Over MLK weekend, I traveled out to San Francisco for my friend Jenna’s wedding to a great guy she’s been with for ten years. I met Jenna back in first grade, and I freaked out a bit when I realized that was TWENTY-TWO YEARS AGO. My friendship with Jenna is as old as a college graduate! Anyway, the wedding was lovely, and it was great to see Jenna and her family. I didn’t know many people there besides Jenna and her parents and sister, but everyone I met was awesome!
I only had a couple of days in San Francisco, a city I’d only been to once before (on my first business trip, when I was twenty-three, had spent the entirety of the previous year in Massachusetts, and so completely broke that I was over the moon at the idea of my company paying me to travel). Jenna and her new husband Mike had put up a Google Map with all their favorite places in SF on their wedding website, so I used that as my guide when figuring out what to do!
Also, I found the flower shop from The Room (or what it used to be- now it’s a coffee shop) and took a picture. I HAVE NO SHAME.
Anyway, that combined with conversations with some people at the wedding about their own visits to Boston got me thinking- if I were giving people ideas for what to do on a visit to Boston, what would they be? When I went to New York over Memorial Day weekend last year, I used this post from Nugs for ideas on what to do. Here’s my post on what to do when you’re a tourist in Boston!
Public Garden and Boston Common: Two parks across the street from each other, both lovely. The Public Garden has the Make Way for Ducklings statues as well as the Swan Boats when the weather permits. Boston Common has athletic fields and Frog Pond, which is good for skating in winter or wading in summer.
Freedom Trail: For all the history buffs. It starts at Boston Common and takes you through historical sites like the Old North Church, the Paul Revere House, the burying ground with John Hancock’s phallic-symbol tombstone, and the Bunker Hill Monument, which is a great exercise in stair-climbing.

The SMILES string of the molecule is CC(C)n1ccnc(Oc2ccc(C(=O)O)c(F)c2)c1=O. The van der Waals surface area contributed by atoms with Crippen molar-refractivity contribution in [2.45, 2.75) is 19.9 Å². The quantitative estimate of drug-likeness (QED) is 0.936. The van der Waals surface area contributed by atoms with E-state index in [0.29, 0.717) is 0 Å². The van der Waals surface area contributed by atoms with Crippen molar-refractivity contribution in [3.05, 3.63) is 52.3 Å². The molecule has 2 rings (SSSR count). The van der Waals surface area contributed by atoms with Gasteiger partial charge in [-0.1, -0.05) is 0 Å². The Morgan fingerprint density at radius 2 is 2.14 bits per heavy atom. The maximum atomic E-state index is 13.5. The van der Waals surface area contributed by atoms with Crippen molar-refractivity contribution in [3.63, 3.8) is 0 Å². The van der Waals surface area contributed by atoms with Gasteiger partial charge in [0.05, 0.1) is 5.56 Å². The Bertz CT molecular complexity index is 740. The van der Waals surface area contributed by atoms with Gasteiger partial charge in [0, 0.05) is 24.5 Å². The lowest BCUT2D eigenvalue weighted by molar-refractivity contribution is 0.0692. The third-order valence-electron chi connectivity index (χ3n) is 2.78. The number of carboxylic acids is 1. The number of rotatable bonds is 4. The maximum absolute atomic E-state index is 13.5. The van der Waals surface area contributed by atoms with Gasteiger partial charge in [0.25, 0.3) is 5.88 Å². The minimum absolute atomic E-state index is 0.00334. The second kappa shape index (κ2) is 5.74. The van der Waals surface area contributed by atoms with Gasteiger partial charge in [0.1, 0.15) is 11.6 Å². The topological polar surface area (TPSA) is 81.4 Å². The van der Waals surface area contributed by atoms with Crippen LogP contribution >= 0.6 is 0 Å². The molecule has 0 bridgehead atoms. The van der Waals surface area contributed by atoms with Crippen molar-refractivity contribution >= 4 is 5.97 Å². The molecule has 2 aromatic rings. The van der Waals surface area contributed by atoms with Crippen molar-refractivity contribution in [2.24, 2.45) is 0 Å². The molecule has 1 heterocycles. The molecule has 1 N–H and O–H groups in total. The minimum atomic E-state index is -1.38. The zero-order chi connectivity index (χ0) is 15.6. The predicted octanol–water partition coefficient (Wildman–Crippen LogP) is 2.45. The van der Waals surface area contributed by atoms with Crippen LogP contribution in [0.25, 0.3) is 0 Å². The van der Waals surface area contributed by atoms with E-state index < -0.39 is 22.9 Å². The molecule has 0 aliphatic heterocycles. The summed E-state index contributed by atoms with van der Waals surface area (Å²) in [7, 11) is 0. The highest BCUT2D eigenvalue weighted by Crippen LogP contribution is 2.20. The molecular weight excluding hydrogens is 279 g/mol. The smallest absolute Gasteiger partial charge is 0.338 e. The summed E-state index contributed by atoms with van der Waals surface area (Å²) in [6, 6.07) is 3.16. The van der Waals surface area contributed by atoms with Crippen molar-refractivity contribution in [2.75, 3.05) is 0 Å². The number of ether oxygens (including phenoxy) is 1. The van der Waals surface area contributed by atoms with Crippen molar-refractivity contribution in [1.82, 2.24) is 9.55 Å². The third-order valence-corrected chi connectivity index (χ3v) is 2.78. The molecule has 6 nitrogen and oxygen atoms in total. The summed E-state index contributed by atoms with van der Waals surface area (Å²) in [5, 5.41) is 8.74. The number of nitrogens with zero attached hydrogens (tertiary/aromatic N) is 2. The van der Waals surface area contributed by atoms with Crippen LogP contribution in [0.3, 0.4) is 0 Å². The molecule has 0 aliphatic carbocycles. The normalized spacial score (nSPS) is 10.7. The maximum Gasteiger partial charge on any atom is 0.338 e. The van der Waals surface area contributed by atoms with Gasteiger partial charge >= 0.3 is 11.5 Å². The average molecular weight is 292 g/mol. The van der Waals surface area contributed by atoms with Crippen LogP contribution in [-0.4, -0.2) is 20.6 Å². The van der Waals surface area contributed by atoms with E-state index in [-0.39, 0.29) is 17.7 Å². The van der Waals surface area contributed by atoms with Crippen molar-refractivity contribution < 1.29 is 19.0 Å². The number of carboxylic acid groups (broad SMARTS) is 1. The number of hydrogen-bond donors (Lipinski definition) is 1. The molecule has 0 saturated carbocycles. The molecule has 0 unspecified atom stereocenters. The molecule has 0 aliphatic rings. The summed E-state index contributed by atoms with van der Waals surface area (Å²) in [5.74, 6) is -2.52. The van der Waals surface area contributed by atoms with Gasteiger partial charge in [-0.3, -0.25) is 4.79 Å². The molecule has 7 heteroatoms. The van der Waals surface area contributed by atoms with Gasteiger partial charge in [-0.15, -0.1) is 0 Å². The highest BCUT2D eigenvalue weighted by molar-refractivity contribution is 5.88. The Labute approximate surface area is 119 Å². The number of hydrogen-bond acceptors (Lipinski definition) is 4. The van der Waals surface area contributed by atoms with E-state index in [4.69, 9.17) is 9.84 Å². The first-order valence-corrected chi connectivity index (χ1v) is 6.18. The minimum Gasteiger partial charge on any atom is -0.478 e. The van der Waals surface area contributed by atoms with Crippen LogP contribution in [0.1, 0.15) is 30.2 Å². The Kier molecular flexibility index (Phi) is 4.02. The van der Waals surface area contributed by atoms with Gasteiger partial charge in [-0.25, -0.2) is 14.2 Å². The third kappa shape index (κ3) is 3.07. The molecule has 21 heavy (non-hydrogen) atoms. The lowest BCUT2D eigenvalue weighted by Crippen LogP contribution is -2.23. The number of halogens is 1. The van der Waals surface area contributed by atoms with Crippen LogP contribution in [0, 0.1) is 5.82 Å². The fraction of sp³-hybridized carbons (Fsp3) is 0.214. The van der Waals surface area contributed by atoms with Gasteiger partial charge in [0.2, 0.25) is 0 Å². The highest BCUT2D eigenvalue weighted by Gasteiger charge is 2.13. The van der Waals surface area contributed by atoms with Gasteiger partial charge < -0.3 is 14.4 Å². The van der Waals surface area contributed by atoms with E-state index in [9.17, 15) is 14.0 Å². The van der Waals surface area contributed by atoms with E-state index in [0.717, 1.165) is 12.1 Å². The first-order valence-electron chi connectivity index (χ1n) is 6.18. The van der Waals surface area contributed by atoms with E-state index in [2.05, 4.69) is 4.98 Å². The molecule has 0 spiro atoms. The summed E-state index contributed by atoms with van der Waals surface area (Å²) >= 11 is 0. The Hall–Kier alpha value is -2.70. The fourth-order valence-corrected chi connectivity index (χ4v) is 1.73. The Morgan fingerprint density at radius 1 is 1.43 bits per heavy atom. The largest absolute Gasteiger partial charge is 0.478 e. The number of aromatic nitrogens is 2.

Museum of Science: For all the science buffs. There’s always some cool exhibit here- I saw one last year on Pompeii- and there’s also the Omni Theater and the Planetarium, plus all the regular exhibits.
Faneuil Hall Marketplace: Faneuil Hall is a historical marketplace and meeting hall, and the area surrounding it is full of stores, restaurants, bars, and street performers.
Cheers Bar: I actually never watched Cheers and I’ve only been here once, but people seem to love going here! Just make sure you’re going to the real Bull and Finch pub on Beacon St. rather than the knockoff bar in Faneuil Hall.
Newbury St.: You have to at least walk down Newbury St., even if you don’t buy anything. It’s so lovely and old-Boston. And although many of the stores are too expensive for the likes of me, there are some cheaper ones, too.
Fenway Park: Hopefully you can go to a game, but if not, see if you can take a tour. I love this park.
The North End
The North End is the Italian neighborhood of Boston, full of restaurants, bakeries, and coffee shops. I’m actually not that crazy about Italian food and therefore not the best person to ask about which restaurants to go to, but I have developed some favorites.
Fiore: I tend to forget the names of nice restaurants I go to in the North End, but this one I remember solely because of the awesome roof deck. If it’s summer, go up there at least for a drink!